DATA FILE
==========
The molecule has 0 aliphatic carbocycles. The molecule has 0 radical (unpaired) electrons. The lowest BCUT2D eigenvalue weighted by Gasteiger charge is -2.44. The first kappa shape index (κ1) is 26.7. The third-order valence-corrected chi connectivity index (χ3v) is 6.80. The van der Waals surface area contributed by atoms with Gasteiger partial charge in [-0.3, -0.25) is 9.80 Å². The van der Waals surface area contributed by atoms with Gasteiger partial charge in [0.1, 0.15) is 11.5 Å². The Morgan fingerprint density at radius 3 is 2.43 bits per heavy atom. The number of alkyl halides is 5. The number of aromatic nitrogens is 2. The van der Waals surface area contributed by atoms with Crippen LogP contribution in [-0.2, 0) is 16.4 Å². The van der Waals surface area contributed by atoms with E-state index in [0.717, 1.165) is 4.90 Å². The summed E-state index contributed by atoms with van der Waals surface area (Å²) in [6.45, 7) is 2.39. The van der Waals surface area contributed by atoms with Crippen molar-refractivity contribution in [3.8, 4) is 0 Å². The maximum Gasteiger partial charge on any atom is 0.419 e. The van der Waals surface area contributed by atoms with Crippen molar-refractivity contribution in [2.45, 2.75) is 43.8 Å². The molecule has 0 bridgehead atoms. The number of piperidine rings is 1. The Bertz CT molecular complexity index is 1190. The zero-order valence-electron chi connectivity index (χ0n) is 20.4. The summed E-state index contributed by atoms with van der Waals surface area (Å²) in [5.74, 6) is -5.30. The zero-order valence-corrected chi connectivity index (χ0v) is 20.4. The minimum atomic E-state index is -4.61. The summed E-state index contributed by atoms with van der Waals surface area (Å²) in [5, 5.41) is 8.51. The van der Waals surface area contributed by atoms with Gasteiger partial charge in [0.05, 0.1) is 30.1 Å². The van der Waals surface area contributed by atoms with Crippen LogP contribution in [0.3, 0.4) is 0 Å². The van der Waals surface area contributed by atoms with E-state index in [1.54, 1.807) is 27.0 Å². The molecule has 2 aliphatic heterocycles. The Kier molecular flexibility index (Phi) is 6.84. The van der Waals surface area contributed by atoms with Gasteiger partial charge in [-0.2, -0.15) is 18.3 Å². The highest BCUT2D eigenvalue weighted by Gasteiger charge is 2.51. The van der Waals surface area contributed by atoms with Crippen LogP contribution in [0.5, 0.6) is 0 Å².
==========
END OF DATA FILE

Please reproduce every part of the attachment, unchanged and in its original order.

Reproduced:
The molecule has 0 aliphatic carbocycles. The molecule has 0 radical (unpaired) electrons. The lowest BCUT2D eigenvalue weighted by Gasteiger charge is -2.44. The first kappa shape index (κ1) is 26.7. The third-order valence-corrected chi connectivity index (χ3v) is 6.80. The van der Waals surface area contributed by atoms with Gasteiger partial charge in [-0.3, -0.25) is 9.80 Å². The van der Waals surface area contributed by atoms with Gasteiger partial charge in [0.1, 0.15) is 11.5 Å². The Morgan fingerprint density at radius 3 is 2.43 bits per heavy atom. The number of alkyl halides is 5. The number of aromatic nitrogens is 2. The van der Waals surface area contributed by atoms with Crippen LogP contribution in [-0.2, 0) is 16.4 Å². The van der Waals surface area contributed by atoms with E-state index in [0.717, 1.165) is 4.90 Å². The summed E-state index contributed by atoms with van der Waals surface area (Å²) in [6.45, 7) is 2.39. The van der Waals surface area contributed by atoms with Crippen molar-refractivity contribution in [3.8, 4) is 0 Å². The maximum Gasteiger partial charge on any atom is 0.419 e. The van der Waals surface area contributed by atoms with Crippen molar-refractivity contribution in [2.45, 2.75) is 43.8 Å². The molecule has 0 bridgehead atoms. The number of piperidine rings is 1. The Bertz CT molecular complexity index is 1190. The zero-order valence-electron chi connectivity index (χ0n) is 20.4. The summed E-state index contributed by atoms with van der Waals surface area (Å²) in [5.74, 6) is -5.30. The zero-order valence-corrected chi connectivity index (χ0v) is 20.4. The minimum atomic E-state index is -4.61. The summed E-state index contributed by atoms with van der Waals surface area (Å²) in [5, 5.41) is 8.51. The van der Waals surface area contributed by atoms with Gasteiger partial charge in [0.05, 0.1) is 30.1 Å². The van der Waals surface area contributed by atoms with Crippen LogP contribution in [0.3, 0.4) is 0 Å². The van der Waals surface area contributed by atoms with E-state index in [1.54, 1.807) is 27.0 Å². The molecule has 2 aliphatic heterocycles. The Kier molecular flexibility index (Phi) is 6.84. The van der Waals surface area contributed by atoms with Gasteiger partial charge in [-0.2, -0.15) is 18.3 Å². The highest BCUT2D eigenvalue weighted by Gasteiger charge is 2.51. The van der Waals surface area contributed by atoms with Crippen LogP contribution in [0.5, 0.6) is 0 Å².